20 years under Putin: a timeline

During the past month, hundreds of Russian NGOs—including Memorial, the Public Verdict Foundation, and For Human Rights movement—were inspected by prosecutors. Lev Ponomaryov, head of For Human Rights and a former member of the Russian State Duma, spoke with IMR’s Olga Khvostunova about the reasons for these inspections and their consequences for Russia.



Olga Khvostunova (OK): Following the recent inspection, the Prosecutor General’s Office opened an administrative case against you. What happened and what exactly are you accused of?

Lev Ponomarev (LP): I’m presiding over three human rights organizations: For Human Rights movement, Foundation For Defense of Rights of Prisoners, and a regional organization called Hot Line. All three organizations went through a planned inspection by the Ministry of Justice. We provided all the necessary documents—dozens of volumes of them. Around the end of February—beginning of March, we received inspection reports where some formal infractions were indicated, and we made plans to fix them in due time. There were no references to the fact that our activities have extremist or any other illegal character; nor was there anything said about us participating in political activities. Two weeks later, prosecutorial officers, accompanied by officers of the Tax Service and Ministry of Justice and an NTV crew, appeared in our office and demanded that we provide the same documents that we had done before for this unplanned revision. I declined to do so.

OK: Why?

LP: It’s against the law. Article 22, Part 1 of the federal law “On the Prosecutor’s Office of the Russian Federation” says that a prosecutor has a right to implement such an unplanned inspection only if he or she has information about illegal activities of the organization in question. Our prosecutors didn’t have such information. Besides, preparing all those documents again would mean paralyzing our organization’s work. I wrote a letter to the Moscow Deputy Prosecutor in which I explained why I consider this inspection to be illegal and enclosed previous inspection reports from the Ministry of Justice. On the following day, I was summoned to the Prosecutor’s Office for drawing up a protocol on the administrative violation, that is, a failure to comply with the legal requirements of the prosecutor (Article 17, Part 7). For the following two days, my lawyer Karinna Moskalenko and I would go to the Prosecutor’s Office to challenge the prosecutor. Our petition was, naturally, denied. Then, they delivered to us a court decision to impose administrative sanctions against our three organizations. In turn, I forwarded my complaint to the court.

OK: What are your expectations?

LP: It would be naïve of me to expect that I would win the case. But even if eventually they send me a paper offering to register my organizations as “foreign agents,” I will reject it again and will defend our rights in court. . . . I’m not ready to disclose my entire strategy now. As a result, I assume they will try both to penalize us and to shut us down, that is, to deprive our organizations of legal status or, in other words, to destroy them.

“It’s an ongoing destruction of the third sector, with the attack targeting NGOs that deal with human rights issues.”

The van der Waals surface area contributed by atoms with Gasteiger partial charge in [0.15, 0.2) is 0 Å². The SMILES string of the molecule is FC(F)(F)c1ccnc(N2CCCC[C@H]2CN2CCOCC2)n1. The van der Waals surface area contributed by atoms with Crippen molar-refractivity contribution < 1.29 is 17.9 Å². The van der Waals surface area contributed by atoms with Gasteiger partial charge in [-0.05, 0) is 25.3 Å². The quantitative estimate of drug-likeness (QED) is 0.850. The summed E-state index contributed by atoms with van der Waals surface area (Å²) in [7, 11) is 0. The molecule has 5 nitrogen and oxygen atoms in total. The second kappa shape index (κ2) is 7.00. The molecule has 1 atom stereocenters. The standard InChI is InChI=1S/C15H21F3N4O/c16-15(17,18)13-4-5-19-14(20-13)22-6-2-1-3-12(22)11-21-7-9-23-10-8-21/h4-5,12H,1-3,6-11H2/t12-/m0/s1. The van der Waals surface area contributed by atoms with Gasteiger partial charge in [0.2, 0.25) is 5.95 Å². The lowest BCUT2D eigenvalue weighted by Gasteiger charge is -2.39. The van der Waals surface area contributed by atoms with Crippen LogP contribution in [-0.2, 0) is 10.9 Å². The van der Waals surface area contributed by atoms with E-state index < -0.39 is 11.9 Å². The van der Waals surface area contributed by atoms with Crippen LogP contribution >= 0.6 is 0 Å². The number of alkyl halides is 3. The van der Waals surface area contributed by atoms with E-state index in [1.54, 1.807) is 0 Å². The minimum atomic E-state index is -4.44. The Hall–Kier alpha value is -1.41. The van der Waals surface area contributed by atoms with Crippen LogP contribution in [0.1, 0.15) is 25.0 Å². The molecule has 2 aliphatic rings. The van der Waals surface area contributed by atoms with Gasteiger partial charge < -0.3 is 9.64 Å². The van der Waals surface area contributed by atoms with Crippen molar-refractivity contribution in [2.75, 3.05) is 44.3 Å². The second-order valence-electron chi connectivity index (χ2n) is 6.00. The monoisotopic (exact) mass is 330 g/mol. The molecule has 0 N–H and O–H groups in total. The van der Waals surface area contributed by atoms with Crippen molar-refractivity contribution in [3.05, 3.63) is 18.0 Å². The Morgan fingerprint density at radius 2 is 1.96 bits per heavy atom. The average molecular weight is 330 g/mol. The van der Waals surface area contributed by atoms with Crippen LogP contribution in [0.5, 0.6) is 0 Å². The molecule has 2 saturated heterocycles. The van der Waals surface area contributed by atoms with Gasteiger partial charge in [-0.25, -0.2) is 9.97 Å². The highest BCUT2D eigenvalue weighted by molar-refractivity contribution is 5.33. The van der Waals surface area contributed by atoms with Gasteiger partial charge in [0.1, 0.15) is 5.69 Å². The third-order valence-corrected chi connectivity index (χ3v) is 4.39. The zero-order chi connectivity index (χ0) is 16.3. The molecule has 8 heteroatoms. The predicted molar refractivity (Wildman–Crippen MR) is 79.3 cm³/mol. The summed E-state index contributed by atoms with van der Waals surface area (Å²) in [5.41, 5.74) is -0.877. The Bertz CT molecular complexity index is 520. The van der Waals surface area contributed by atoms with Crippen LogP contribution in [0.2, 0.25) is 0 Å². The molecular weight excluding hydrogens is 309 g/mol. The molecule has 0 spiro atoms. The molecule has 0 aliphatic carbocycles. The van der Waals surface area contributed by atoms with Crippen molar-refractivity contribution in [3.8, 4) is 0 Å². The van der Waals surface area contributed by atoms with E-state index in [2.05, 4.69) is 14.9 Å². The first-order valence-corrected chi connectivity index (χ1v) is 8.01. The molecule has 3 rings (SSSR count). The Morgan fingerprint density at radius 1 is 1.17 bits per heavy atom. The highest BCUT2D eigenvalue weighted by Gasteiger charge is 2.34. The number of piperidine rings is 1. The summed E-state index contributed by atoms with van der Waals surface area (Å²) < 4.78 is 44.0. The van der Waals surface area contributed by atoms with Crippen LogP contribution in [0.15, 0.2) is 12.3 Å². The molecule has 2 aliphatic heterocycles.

OK: Do you think they can shut you down?

LP: I don’t know whether we are on the “hit list” or not. From my part, I’ll try to resist to the utmost and to call for other human rights activists to resist as well so that we can consolidate against this attack on NGOs.

OK: So there is an actual “hit list.” Who is on it?

LP: When I was talking to the prosecutorial officers, they implied that such a list indeed existed and that one of our organizations might be on it. And I’m really worried about it. But there is also another matter: even if my organizations are not hurt by these inspections but some other NGO is hurt, I and other human rights activists have to demonstrate irreproachable conduct. Human rights organizations have to show an example of how to defend themselves against illegal actions of officials.

OK: Why is this series of attacks on NGOs taking place now?

LP: About a month and a half ago, Vladimir Putin spoke at an FSB [Federal Security Service] panel. He said, as if addressing no one in particular, that he couldn’t understand why the law on “foreign agents” had been passed but was not being implemented. And I guess, at this moment, Prosecutor General Yuri Chaika might have thought that it was his moment of glory. Maybe he wanted to distinguish himself, or maybe he was insecure in his office, but as a result we have a horrible story: hundreds of NGOs were raided by prosecutors. It’s an ongoing seizure and destruction of the third sector, with the attack targeting not just NGOs, but even more so NGOs that deal with human rights issues.


This graffiti with the words "Foreign Agent" appeared on the headquarters of Memorial in late 2012.


OK: Why was the law on foreign agents not being implemented?

LP: The Ministry of Justice was commissioned to oversee the execution of this law. But the problem is that Justice Minister Alexander Konovalov himself, when he spoke in the State Duma earlier this year, said that he had no mechanisms to implement this law, because it contradicts the whole complex of legislation that regulates NGOs’ work.